Tuesday, 20 March 2012

Mothering Sunday - Cutting the Cord


                                            credit: idea go at freedigitalphotos.net

I have had worse partings, but none that so
Gnaws at my mind still. Perhaps it is roughly
Saying what God alone could perfectly show -
How selfhood begins with a walking away,
And love is proved in the letting go.
- Cecil Day-Lewis from 'Walking Away'


I am brainwashing my children not to want to smoke cigarettes (dirty, smelly, they kill you), climb mountains (high, cold, they kill you) or ever get on the back of a motorbike (far too fast, far too dangerous - and - did I mention?  - they kill you). Their father, on the other hand, has now introduced them to the concept of speed as a god to be worshipped.
 - Judith O'Reilly, Wife in the North

Sunday morning -  all-age service and, empty-nester though I am, the 'presentation' of the loving mother nurturing and protecting their child, teaching, comforting, advising and step by painful step making themselves redundant, made me smile and weep (inside) in equal measures.

The poignancy brought a lump to my throat.  I glanced around at the young mums and thought: You really don't know the half of it, do you? So, you worry non-stop about child-proof medicine bottles, buggy hinges that nip little fingers,  bike stabilisers, bike helmets, car seats, SATS results, GCSE results, Piano Grade III results, Stranger Danger, cyberbullying, Parental Advisory Lyrics and computer games,  Uni entry, the job market. Oh and sex and drugs and rock 'n roll of course...

And do you know? It never lets up; you just learn to cope with it differently, you have to, else you'd go crazy: The first all-nighter, Reading, Glastonbury, driving lesson, solo  motorway trip, depression, the post GCSE jolly to Ibitha (or Newquay!), failed job interview, solo packpacking to far-off lands, the angst-ridden phone call when they're far away and you're in no position to help, the darker, seamier stuff you'd rather not think about or begin to imagine. It's a wilderness out there.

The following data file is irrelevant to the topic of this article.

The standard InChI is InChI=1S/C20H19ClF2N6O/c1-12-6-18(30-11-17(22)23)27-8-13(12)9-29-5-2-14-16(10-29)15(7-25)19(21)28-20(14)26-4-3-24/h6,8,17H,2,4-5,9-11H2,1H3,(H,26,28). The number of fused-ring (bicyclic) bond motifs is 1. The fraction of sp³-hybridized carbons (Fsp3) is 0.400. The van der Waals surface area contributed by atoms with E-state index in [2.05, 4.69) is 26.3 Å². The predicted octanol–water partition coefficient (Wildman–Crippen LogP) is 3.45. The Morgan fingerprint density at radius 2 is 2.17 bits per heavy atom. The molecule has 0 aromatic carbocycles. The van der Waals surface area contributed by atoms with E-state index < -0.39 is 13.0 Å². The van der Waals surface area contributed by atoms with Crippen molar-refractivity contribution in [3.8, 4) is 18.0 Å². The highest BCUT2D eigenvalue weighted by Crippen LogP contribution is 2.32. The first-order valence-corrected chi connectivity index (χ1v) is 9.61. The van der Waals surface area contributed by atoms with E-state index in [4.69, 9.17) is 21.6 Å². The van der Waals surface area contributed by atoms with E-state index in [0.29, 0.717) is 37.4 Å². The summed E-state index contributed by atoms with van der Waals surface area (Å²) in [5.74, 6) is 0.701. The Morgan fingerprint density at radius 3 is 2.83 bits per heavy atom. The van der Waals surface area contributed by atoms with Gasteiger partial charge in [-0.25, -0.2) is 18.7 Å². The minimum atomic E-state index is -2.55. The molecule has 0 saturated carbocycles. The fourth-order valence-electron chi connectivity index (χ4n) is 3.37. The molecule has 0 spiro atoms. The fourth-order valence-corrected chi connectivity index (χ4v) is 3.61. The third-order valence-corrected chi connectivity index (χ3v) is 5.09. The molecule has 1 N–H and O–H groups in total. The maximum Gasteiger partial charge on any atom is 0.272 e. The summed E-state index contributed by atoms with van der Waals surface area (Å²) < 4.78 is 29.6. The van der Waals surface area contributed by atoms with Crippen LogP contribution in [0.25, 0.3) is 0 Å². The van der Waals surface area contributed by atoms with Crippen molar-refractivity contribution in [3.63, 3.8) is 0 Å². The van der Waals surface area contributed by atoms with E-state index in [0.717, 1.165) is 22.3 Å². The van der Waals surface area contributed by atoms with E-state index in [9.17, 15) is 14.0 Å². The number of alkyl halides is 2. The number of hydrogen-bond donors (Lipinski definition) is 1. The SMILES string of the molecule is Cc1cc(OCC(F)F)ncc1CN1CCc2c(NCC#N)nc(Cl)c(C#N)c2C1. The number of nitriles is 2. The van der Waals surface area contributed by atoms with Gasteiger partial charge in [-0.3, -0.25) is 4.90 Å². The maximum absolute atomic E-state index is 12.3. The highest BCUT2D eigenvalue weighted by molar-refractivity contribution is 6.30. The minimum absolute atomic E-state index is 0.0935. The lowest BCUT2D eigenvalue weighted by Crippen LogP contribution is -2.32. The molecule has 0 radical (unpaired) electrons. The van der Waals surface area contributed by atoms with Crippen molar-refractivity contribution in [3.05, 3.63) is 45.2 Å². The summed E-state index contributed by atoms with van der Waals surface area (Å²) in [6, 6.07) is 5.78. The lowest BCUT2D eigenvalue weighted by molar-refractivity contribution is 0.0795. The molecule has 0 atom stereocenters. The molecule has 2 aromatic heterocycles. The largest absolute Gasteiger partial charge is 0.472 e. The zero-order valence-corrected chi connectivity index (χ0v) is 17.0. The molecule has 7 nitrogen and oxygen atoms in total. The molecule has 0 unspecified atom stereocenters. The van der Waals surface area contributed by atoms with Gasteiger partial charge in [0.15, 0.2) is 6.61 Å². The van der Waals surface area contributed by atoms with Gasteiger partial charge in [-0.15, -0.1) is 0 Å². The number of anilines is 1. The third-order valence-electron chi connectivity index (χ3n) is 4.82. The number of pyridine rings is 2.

It's also a big, wide and wonderful world and the only way they're going to be able to find that out for themselves is for you to let them cut that cord. Pass on your wisdom, morals  values and faith, yes, let them know you're there for them, yes, 'Ponder and consider these things in your heart,' after all, you're in distinguished company; the mother of Our Lord had to, but like her, you have to let them make their own way eventually.

This is in no way denigrating or glossing over the experiences of those families, where, tragically, a beloved child - and they're your children whatever age they are - did not make it... Words, especially glib words are inadequate...

I chose the two quotations at the start of this post because between them  they so perfectly capture this tension all parents have to live with. To be fully human is to struggle  to live true within our   vulnerability; to risk the heartaches along with the joys and to equip our children and other loved ones to do the same. I might be a grumpy old Mummy a lot of the time and am certain I've made no end of mistakes along the way,   but on Sunday,  as I looked out over the little ones, I remembered my 'big ones,' and felt so, so, proud...

                                                    Saying what God alone could perfectly show - 
How selfhood begins with a walking away,
And love is proved in the letting go.










2 comments:

  1. What a beautiful and honest reflection. As a son it did me good to be reminded that being a mum, or dad, means you are always concerned; because sometimes I think they are over-concerned and a bit too intense -- the cord needs to be cut as you write, but that doesn't make it any easier for parents, or children sometimes!, to do.

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  2. Very true! It's not easy - there's always that tension, for both parent and child, I guess. Though I sometimes wonder if maybe fathers are a bit more laid back about it all!

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